What I Did on My Birthday

At 5 AM on May 14, 2007, my 58th birthday, I sat in Fumon-ji Temple in Ako City, Japan, and listened to Eiyu Fujimoto, a Soto sect Zen Buddhist nun and leader of the temple, chant the Lotus Sutra, punctuating her rich vocalizations with beats on a wooden drum and an occasional chiming of the temple’s big bowl gong. About twenty people attended the early morning service, which took place in both the large and the smaller halls of the temple.

After Eiyu chanted, she invited Sachiho and me each to sing a song in the temple. Sachiho sang a lovely song with her lyre.

There was no guitar to borrow today, so I sang, a capella, my meditation song “Hang Out and Breathe.” It felt wonderful to let my voice resonate in the big wooden hall.

Ryu Umehara, an artist who lives in the house closest to the Donto-in (the house Sachiho built in honor of her late husband Donto) in Tamagusuku, Okinawa, brought one of his paintings to the temple. Here are Sachiho, Eiyu Sensei, Ryu and his wife (whose name I forgot to write down!)

The painting is representative of Ryu’s work, delicate, playful and colorful images of people in nature; these two are playing stringed instruments, one plucked and one bowed.

Ryu invited us to come to Mau Chai, a nearby teahouse and gift shop in Ako City, where he was having an art show in the upstairs room.

Sachiho and I went over there, and I tried to buy a book of Ryu’s paintings to take home with me. However, Ryu insisted on giving it to me as a birthday gift! He signed it for me, with a drawing of a dragon, which is the meaning of his name.

birthday07-ryu's book.jpg

What a treasure!

So I bought myself another birthday gift downstairs – a pair of Italian shoes with
Turkish wool kilim uppers. Sachiho approved, saying that usually ethnic shoes are uncomfortable, but the Italian soles would be comfortable and last a long time. They ARE comfortable.

When we returned to the temple, Eiyu’s cook had prepared us all a splendid breakfast…

…with miso soup, pickles, rice, tofu, land and sea vegetables.  Afterwards, Eiyu brought out her photograph albums and showed us photos of a Tara Dance ritual held at Fumon-ji Temple.  Eiyu herself had danced in the ritual, looking elegant in a sari.  In the Tara Dance, a mandala of dancers in many colors of saris depicts the 21 Praises of the goddess Tara.  I danced in the very first of these ritual dances, on Maui in the 1980’s, because the choreographer, Prema Dasara, a classically trained Odissi dancer, was a personal friend.  She had been asked to create this ritual by the Tibetan Buddhist master Tai Situ Rinpoche.  Since the mid-1980s, Prema has been traveling internationally teaching Tara dance, although the Fumon-ji ritual was organized by one of her students.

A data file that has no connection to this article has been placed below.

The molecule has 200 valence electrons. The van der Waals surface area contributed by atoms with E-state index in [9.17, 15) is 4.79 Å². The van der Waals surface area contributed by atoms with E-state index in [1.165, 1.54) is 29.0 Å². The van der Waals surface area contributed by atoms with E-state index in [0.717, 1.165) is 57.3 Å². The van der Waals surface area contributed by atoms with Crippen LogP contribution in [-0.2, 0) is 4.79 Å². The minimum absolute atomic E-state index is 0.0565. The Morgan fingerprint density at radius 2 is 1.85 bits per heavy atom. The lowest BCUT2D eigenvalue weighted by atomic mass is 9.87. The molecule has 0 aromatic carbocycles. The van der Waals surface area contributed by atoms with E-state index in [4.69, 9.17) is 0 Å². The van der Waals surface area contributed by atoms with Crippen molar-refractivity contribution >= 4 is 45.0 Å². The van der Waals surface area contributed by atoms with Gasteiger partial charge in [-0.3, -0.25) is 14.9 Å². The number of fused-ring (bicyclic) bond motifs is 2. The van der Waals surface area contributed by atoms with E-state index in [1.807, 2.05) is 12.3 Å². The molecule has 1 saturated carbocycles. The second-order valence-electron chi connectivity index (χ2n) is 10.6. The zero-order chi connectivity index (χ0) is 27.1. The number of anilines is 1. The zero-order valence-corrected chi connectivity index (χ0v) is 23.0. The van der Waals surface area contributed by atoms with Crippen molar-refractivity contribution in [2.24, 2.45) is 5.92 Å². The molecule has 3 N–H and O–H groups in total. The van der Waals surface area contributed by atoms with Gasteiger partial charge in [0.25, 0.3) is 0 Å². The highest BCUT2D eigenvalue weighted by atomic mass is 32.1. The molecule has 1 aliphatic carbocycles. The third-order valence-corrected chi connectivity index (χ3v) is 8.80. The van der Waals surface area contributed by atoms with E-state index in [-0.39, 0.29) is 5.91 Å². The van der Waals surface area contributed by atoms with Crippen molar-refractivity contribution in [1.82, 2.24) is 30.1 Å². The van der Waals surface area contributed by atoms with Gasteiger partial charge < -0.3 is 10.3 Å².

Afterward, Eiyu gave me a birthday card with a playable keyboard that would also play Happy Birthday. She also gave me and Sachiho each a set of little bells to ring above our heads whenever we were troubled by negative thoughts. I keep mine handy!

Sachiho borrowed Eiyu’s car, and we went off to bathe at an on-sen (hot springs bathhouse). We passed this large and beautiful Shinto shrine, which is just down the hill from Fumon-ji Temple.

In front of the on-sen, I found another lovely specimen for my collection of Japanese man hole photographs.

This on-sen had outside pools with a panoramic view of the huge bay that lies between Ako City and the Pacific Ocean. We relaxed in the pool for over an hour, sharing stories, laughing, or just floating and listening to our breathing.

When we got back to the temple, we packed up, thanked Eiyu Sensei profusely, and took one last look at the big view of Ako City from the hill above the temple…

…and the beautifully restored buildings of the temple compound (this is the smaller hall where we’d had the second half of the service that morning), before we hopped into a taxi to the train station, and took a train to the airport. Sachiho flew back home to Naha City, Okinawa, where her sons awaited, and I flew back to Tokyo, where more adventures were about to begin.